At least, that's the salespeople's POV.
End of hypothesis.

Can salespeople be re-educated to understand the "commercial potential" of short fiction? Maybe...
Tell them, "Think of all the hit movies that were based on short stories by Philip K. Dick."
It's worth a try...

2:33 PM  
Blogger Colleen said...

I just finished reading a new collection from Caitlin Kiernan "To Charles Fort, With Love" that is coming out from Subterranean Press in September. My review will be up over at Bookslut in August. I thought the collection was fantastic and based on reading it I have already purchased two of Kiernan's novels. I love short stories, but then again I love Ray Bradbury, so I'm prejudiced in favor of the form. I think it's a great way to "meet" an author. I'm just glad the small presses are at least willing to keep the form alive.

3:59 PM  
Anonymous Garth Nix said...

Garth Nix here: I guess I have two perspectives to offer. As a former agent, I know short story collections are about as welcome at a publishing house as a royalty audit, and I could only ever sell one on the back of a novel and usually only for derisory advances, even if the author was otherwise much in demand.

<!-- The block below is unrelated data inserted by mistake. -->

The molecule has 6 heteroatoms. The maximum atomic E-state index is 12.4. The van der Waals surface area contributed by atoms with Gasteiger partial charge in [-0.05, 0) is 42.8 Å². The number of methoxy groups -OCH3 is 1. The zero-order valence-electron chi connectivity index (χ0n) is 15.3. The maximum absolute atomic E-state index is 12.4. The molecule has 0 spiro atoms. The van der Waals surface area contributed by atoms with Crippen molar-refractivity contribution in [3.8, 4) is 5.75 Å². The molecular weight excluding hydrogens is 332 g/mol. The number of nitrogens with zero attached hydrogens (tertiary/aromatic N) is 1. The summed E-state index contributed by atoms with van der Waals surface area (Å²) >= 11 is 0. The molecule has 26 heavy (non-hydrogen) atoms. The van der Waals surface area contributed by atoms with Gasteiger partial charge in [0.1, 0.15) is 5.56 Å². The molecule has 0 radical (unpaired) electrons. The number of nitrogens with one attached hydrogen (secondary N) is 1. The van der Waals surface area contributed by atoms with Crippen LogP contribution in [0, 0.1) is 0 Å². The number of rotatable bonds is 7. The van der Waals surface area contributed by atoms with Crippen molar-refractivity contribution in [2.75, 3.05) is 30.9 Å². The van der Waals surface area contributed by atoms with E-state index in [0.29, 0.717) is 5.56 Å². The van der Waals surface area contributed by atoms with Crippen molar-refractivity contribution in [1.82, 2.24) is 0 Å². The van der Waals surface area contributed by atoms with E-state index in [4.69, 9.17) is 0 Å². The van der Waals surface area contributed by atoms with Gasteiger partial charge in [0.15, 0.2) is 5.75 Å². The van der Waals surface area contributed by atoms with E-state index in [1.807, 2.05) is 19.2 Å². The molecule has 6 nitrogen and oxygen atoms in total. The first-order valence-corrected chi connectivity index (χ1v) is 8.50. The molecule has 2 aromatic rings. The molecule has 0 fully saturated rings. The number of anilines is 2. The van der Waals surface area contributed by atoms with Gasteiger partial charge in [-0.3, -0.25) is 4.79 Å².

As an author, I suspect the only reason HarperCollins (and Allen & Unwin in Australia) published ACROSS THE WALL was because of the novella 'Nicholas Sayre and The Creature in the Case' that links in with my trilogy, variously called either 'The Abhorsen Trilogy' or 'The Old Kingdom Trilogy' depending where you live. I doubt whether any publisher would have done just a story collection from me, the novella (written, or rather completed, to be a one-off standalone book for charity, World Book Day in the UK) posed the problem that it needed other material to be make up a decent-sized book, hence the story collection. I'm really pleased to see all these stories collected, but it's because of the novella.

The big trade publishers simply look at the sales figures, and generally the sales figures for collections are awful. The stories may be brilliant (I agree that much of the best in SF is in short fiction, as ever) but most readers (not us obviously) just don't buy the anthologies in sufficient numbers -- in any genre.

This is also why all those famous short story markets that F. Scott Fitzgerald et al wrote for don't exist or don't publish fiction any more. It has been suggested that TV killed the short story in popular magazines and maybe that's true.

Fortunately, the lack of mass sales does not deter the small and speciality presses, and if an anthology did really kick off from one of them, I expect that you might well find a trade publisher wanting to pick it up later as well -- as they do with novels.